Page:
Commentary: After the Fall
It’s hard to be shocked by anything relating to Detroit’s financial crisis. But frankly, I was, when I read the details of the report Emergency Manager Kevyn Orr gave to the city’s creditors.
For months, we’d been hearing that the city had as much as $14 billion in long-term debt. The real figure is more like twenty billion. No other city in the country pays even twenty percent of its revenue for what they call legacy costs -- debt service and pensions. Detroit pays more than forty percent.
With all that going to service the past, there’s precious little left for the present. The city owns thirty-six ambulances, but no more than a third actually run. Police can take nearly an hour to answer an emergency call. Fewer than one in five violent crimes are solved. The city’s electrical grid is deteriorating.
Meanwhile, the per-capita tax burden on the residents is the highest on the state, but revenues are dropping like a stone.
The city, in short, is collapsing. There are countries where, if such a mess were discovered, everybody involved in municipal finance over the last half-century would be shot.
That would not, however, solve anything. Things are, however, about to change in Detroit. There is now no real doubt the city is headed for some kind of bankruptcy filing. Last week, Emergency Manager Orr refused to make a nearly forty million dollar payment to one of the city’s debtors, and announced the city would no longer make any payments on its unsecured debt obligations.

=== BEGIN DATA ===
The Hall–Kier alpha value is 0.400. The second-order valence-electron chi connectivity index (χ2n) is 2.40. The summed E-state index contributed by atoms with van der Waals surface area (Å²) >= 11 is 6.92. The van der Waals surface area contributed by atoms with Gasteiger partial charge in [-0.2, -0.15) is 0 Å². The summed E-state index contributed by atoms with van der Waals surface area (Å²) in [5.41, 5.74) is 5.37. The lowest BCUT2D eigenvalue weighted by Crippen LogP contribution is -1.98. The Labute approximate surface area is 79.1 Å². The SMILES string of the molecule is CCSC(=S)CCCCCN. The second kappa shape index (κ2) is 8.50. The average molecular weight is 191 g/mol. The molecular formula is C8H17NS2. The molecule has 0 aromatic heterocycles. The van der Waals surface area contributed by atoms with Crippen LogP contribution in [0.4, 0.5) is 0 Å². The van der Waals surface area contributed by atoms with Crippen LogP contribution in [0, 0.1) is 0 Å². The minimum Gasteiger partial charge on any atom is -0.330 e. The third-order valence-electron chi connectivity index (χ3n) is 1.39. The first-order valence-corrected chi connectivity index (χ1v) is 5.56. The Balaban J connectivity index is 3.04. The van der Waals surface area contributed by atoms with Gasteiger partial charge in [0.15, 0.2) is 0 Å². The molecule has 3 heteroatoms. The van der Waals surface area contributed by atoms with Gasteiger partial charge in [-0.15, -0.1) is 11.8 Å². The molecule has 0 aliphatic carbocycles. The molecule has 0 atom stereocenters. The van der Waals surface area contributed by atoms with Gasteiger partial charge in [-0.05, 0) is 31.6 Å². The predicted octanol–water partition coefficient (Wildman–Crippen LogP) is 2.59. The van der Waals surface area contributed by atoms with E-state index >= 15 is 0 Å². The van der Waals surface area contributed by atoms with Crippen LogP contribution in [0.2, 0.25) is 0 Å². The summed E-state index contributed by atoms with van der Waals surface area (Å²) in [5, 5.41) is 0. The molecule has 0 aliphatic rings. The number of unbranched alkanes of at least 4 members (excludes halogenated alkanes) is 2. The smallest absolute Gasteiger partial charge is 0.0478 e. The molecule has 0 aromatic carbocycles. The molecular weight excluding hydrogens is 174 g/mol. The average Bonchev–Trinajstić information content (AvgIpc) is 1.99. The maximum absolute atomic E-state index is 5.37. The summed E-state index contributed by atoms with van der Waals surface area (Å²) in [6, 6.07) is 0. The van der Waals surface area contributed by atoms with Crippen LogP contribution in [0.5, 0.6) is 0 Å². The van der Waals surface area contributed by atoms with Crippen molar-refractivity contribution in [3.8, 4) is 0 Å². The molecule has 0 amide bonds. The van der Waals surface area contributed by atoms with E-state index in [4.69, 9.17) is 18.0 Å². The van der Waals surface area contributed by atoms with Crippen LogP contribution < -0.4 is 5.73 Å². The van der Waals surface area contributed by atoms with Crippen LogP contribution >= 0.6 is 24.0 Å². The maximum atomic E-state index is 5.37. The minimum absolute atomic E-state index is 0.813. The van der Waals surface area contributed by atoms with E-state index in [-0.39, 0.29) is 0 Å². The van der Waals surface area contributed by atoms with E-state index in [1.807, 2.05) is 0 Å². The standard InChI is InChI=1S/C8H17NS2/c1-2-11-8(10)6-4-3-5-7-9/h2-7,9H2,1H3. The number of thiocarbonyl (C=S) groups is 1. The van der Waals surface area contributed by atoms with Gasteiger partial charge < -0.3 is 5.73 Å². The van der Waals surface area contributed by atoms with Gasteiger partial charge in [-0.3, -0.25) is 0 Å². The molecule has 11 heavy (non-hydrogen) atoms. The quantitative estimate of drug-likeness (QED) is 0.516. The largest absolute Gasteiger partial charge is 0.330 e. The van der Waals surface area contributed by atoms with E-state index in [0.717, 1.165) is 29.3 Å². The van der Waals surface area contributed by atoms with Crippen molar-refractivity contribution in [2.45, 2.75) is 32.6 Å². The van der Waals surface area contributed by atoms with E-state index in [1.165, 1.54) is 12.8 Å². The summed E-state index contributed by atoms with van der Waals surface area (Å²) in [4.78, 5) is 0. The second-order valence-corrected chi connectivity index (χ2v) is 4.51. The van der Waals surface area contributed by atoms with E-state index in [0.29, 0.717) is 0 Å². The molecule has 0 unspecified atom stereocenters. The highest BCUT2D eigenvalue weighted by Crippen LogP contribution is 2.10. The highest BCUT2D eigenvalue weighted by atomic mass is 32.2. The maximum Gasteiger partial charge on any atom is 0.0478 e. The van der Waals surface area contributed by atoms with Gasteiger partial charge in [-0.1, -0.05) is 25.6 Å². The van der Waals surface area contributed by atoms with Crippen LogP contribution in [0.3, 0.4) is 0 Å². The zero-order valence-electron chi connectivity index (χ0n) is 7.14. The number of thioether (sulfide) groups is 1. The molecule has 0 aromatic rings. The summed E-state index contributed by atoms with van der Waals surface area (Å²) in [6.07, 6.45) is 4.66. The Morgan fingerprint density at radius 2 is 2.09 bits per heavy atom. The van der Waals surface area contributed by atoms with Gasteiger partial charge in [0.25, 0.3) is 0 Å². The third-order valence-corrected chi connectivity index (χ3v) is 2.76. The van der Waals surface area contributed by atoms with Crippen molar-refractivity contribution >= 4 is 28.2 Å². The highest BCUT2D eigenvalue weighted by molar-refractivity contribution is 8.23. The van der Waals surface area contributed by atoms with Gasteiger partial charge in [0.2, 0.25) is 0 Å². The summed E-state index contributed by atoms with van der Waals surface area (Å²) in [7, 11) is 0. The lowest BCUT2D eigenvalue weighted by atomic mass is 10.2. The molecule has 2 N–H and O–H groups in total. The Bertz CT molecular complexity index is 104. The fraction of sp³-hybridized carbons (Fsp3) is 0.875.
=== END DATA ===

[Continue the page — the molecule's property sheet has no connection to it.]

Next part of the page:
Unsecured obligations, by the way, are debts where there isn’t an asset, like a car or a truck that the creditor can drag away if you don’t pay. Orr said he will use the money instead to improve city services, principally perhaps police protection, and to clean up blight.
This has to be popular with the residents, and sends this not-so-subtle message to those to whom the city owes money:
Make a deal with us now and get something, or wait maybe years for the bankruptcy process and end up with maybe nothing. It is barely possible that if enough creditors agree, Detroit could reap the benefits of bankruptcy without going through the formal process.
Possible, but not likely. I’ve noticed an interesting small change in the way Orr, a high-powered bankruptcy attorney from Washington, talks about Detroit. He has started saying “we” and “us,” and I think that is sincere. He told a newspaper the goal was “to get to a point where rational people want to engage in rational behavior,” and where choosing to live in Detroit would be a rational thing to do.
What’s not clear is what kind of attitude adjustment is taking place within Detroiters themselves. There are hundreds of thousands of people living lives of poverty-stricken desolation. Most are undereducated and underemployed.
Many are not in the workforce and don’t have a tradition of rational behavior. How will all this affect them?
What is clear is that, for the first time, someone is forcing us all to see and confront the true condition of our largest city.
Now the task is to fix it, and then add two words to Detroit’s official motto: Never Again.
Jack Lessenberry is Michigan Radio's political analyst. Views expressed in the essays by Jack Lessenberry are his own and do not necessarily reflect those of Michigan Radio, its management or the station licensee, the University of Michigan.